Aliso Canyon may expand again, despite plan to shut it down


People living in and near Porter Ranch protest the proposed expansion of the Aliso Canyon natural gas storage facility. Eight years ago, the community was evacuated for months after an historic gas leak at the site. Photo by Caleigh Wells.

California officials will decide on Thursday whether to allow SoCalGas to store more methane at its Aliso Canyon facility in Porter Ranch, the site of the largest methane leak in U.S. history. Outraged neighbors have held rallies, organized local elected officials, and begged state utility commissioners to say no.

They argue any expansion runs contrary to an existing plan to close it.

“Gavin Newsom, Jerry Brown both said this place needs to be expedited, shut it down. And now SoCalGas wants to increase the gas. And the [California Public Utilities Commission] wants to increase the gas,” says Save Porter Ranch Co-founder Matt Pakucko. “What part of shut it down don't they understand?”

In 2015, a pipe at Aliso Canyon leaked more than 100,000 metric tons of greenhouse gas emissions over the course of nearly four months. After that, the state limited the amount of gas SoCalGas can store at the facility.

Yet in 2020 and 2021, the California Public Utilities Commission (CPUC) agreed to expand the capacity of the facility. Thursday’s decision would expand its capacity again, now to the highest allowable limit set by the California Energy Management Division.

Another neighborhood rally

Matt Pakucko (left) says he is proud of the turnout but disappointed by the circumstances that warranted rallying his neighbors. Photo by Caleigh Wells

Last week roughly 100 people rallied on a busy corner in Porter Ranch, where some expressed a sense of deja vu.

“Seven years later, we're still standing on the street corner, because that place is still open and it's still contaminating the residents,” said Pakucko, who wore the same bright red shirt as fellow activists. The shirt was printed with the words, “Shut. It. All. Down.”

A speaker read off a long list of people living nearby who died of cancer. Residents here compare health symptoms that aren’t proven to be related to Aliso Canyon, but they feel certain are: sick and dead pets, nosebleeds, rashes, headaches, blurry eyes, coughs, and mental fog, to name a few.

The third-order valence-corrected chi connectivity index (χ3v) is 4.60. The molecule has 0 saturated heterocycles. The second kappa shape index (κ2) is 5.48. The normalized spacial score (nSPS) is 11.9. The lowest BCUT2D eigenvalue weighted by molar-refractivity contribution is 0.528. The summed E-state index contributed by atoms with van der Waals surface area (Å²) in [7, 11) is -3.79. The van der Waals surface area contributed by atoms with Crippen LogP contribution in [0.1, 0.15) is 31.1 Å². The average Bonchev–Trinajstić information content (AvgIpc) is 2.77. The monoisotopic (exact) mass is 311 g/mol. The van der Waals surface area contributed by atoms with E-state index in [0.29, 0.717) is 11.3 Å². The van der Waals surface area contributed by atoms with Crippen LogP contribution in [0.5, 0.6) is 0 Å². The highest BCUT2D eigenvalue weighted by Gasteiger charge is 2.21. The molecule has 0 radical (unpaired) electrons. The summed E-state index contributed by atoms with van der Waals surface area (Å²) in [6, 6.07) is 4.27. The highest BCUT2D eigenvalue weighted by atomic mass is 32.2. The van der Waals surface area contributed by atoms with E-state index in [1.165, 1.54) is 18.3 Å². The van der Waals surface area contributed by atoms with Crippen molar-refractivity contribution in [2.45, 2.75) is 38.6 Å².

A young resident carries his homemade sign to a rally protesting the expansion of the Aliso Canyon gas storage facility. Photo by Caleigh Wells.

After the historic leak forced residents to flee their homes for months, there seemed to be official support to stop storing gas inside the hilltop where they live. Then-Governor Jerry Brown called to shut down the facility by 2017, and when Gavin Newsom succeeded him, he also supported the idea.

California Assemblymember Pilar Schiavo, who represents Porter Ranch, still supports closure: “It does really feel like it is taking it in the wrong direction if we're going to increase reliance on this facility that has been so problematic in terms of health and safety concerns.” 

Assemblymember Pilar Schiavo says she is not convinced by the arguments SoCalGas has made to expand its storage facility. Photo by Caleigh Wells.

The case for expansion

SoCalGas would not agree to an interview with KCRW, nor would their parent company Sempra, or the Western States Petroleum Association, or a similar state trade group. 

But a SoCalGas spokesperson did provide a statement that reads in part, “The CPUC’s proposal to increase local natural gas storage levels ahead of winter is a prudent step that would help advance our shared goal of maintaining energy reliability at just and reasonable rates.”

Iraj Ershagi, who directs the petroleum engineering program at USC, says he understands the reasoning for storing more gas there now.

“You can’t have it both ways … keep the energy level prices low, and yet oppose increasing the capacity,” he says. Plus, he adds, when demand goes up and clean energy sources go down, California needs gas. “Otherwise, we're going to have blackouts, brownouts, because they're not going to have power.” 

This concern over energy security is partly why state officials have approved capacity increases at the facility multiple times since the 2015 leak. But Porter Ranch residents point out that when the capacity was lower, ratepayers did not experience blackouts.

“Did anything happen? No. All of a sudden we have a solution in search of a problem,” says environmental engineer and former Porter Ranch neighborhood council president Issam Najm. “Baloney.”

Plus, there’s not necessarily a connection between more storage and stable gas prices, says Schiavo, who also sits on the Assembly Committee on Utilities and Energy. Her committee had a hearing on why last winter’s gas prices were so high, and she wasn’t satisfied with SoCalGas’s answers.

“They came in and they said, ‘Well, we did everything right. We filled up our storage, we bought in the summer when it was cheapest, we were in a really good position,’” Schiavo says. “And I said, ‘If you did everything right, then why was it a problem? Didn’t you have more storage you could’ve drawn down on, instead of buying at the highest possible price that we’ve ever seen in history?’” 

Losing hope

None of this is likely to persuade members of the California Public Utilities Commission, which keeps voting to expand capacity instead of moving towards closing the facility. And that’s really discouraging to residents living nearby.

“I've seen so many bad things. I'm disappointed, and it's difficult to have hopes,” says Aliso Moms Alliance co-founder Helen Attai. “Nobody else is listening to us. I have tried everything. … That's really heartbreaking.”